The Peter & Paul Fortress was founded by Peter the Great in 1703 and the Trubetskoy Bastion Prison on the grounds was completed in 1872 and incarcerated high raking political prisoners. Before entering the prison we all gathered in the square. I was not fully paying attention, and was falling behind because I was taking pictures that when noon hit I was in no way prepared for the cannon shot that was let out and in turn let out a huge scream. I may have been the only one unaware that this is why we were coming together at this time, but everyone in the crowd was taken by surprise as well. The prison has 69 isolation cells and some prisoners include Pyotr Kropotkin, Alexander Ulianov, Leon Trotsky, Mixim Gorky and a number of women terrorists. We then went to visit the Peter and Paul Cathedral which is the oldest landmark in St. Petersburg and has the tallest Orthodox bell tower in the world. Underneath the cathedral almost all of the Russian Emperors and Empresses from Peter the Great to Nicholas the II lay, and inside of the cathedral are monumental tombs. Catherine the Great is also buried here; however, Peter II and Ivan VI are not. The cathedral’s alter is almost completely covered in gold leaf and it is a little blinding to look directly at. After the fortress we began walking towards the Church on Spilled Blood through the Field of Mars.The Field of Mars is a very important field in St. Petersburg because many (registered) protest usually take place here. In the middle of the field there is an eternal flame where we all gathered around to quickly warm up. We then had a quick lunch at our favorite pie place Stolle and then were off to the Ethnography Museum.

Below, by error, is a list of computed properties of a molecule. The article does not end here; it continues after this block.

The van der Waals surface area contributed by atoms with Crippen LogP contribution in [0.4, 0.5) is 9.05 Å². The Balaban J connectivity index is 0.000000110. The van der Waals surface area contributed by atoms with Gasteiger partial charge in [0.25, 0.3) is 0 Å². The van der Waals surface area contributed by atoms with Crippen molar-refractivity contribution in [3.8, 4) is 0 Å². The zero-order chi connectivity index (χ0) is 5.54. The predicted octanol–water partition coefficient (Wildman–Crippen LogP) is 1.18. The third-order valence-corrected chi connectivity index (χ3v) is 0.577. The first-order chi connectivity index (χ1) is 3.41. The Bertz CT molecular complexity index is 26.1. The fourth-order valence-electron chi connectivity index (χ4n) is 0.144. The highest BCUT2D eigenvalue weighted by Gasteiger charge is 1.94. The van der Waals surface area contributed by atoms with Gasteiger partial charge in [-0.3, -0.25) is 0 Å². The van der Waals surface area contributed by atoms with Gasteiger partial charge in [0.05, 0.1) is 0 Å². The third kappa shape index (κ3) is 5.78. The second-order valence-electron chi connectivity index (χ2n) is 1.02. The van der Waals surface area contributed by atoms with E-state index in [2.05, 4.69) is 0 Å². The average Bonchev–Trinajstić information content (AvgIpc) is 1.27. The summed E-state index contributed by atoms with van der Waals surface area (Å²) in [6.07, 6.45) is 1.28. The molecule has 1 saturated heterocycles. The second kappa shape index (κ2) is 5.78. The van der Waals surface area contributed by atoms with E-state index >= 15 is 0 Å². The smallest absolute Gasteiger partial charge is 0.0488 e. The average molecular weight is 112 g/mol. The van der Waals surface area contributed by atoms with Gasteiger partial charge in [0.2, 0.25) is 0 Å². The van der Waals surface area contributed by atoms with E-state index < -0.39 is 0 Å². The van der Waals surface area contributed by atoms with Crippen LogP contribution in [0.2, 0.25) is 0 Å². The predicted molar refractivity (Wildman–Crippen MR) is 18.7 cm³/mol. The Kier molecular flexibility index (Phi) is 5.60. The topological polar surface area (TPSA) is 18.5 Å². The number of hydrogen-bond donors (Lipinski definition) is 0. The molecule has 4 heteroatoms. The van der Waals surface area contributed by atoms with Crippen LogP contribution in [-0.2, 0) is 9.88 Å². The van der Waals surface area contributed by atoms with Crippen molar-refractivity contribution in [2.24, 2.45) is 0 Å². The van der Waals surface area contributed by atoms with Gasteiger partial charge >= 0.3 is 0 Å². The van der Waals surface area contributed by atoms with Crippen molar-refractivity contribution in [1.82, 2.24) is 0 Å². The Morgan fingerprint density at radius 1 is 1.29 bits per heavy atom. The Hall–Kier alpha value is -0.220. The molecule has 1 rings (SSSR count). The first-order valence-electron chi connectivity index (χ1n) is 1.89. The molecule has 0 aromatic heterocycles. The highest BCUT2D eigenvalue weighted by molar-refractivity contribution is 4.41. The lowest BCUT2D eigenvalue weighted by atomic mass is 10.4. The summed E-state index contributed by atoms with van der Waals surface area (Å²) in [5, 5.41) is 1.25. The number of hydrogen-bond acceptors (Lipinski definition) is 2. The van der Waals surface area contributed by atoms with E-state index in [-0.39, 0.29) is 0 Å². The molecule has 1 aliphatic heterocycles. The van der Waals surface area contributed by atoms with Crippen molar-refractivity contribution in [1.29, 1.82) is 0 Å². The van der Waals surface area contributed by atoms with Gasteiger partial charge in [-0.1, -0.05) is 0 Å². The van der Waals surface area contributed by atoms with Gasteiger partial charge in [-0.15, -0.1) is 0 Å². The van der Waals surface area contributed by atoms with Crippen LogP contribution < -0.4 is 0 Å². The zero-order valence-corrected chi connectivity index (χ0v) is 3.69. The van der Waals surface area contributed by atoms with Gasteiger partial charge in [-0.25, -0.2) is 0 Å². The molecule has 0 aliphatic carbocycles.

The ethnography museum showcased unique artifacts from all of the regions to show the wide-spread diversity in Russia. It was cool to see the different clothing styles but I did not enjoy this museum as much as I did at all of the others we have visited.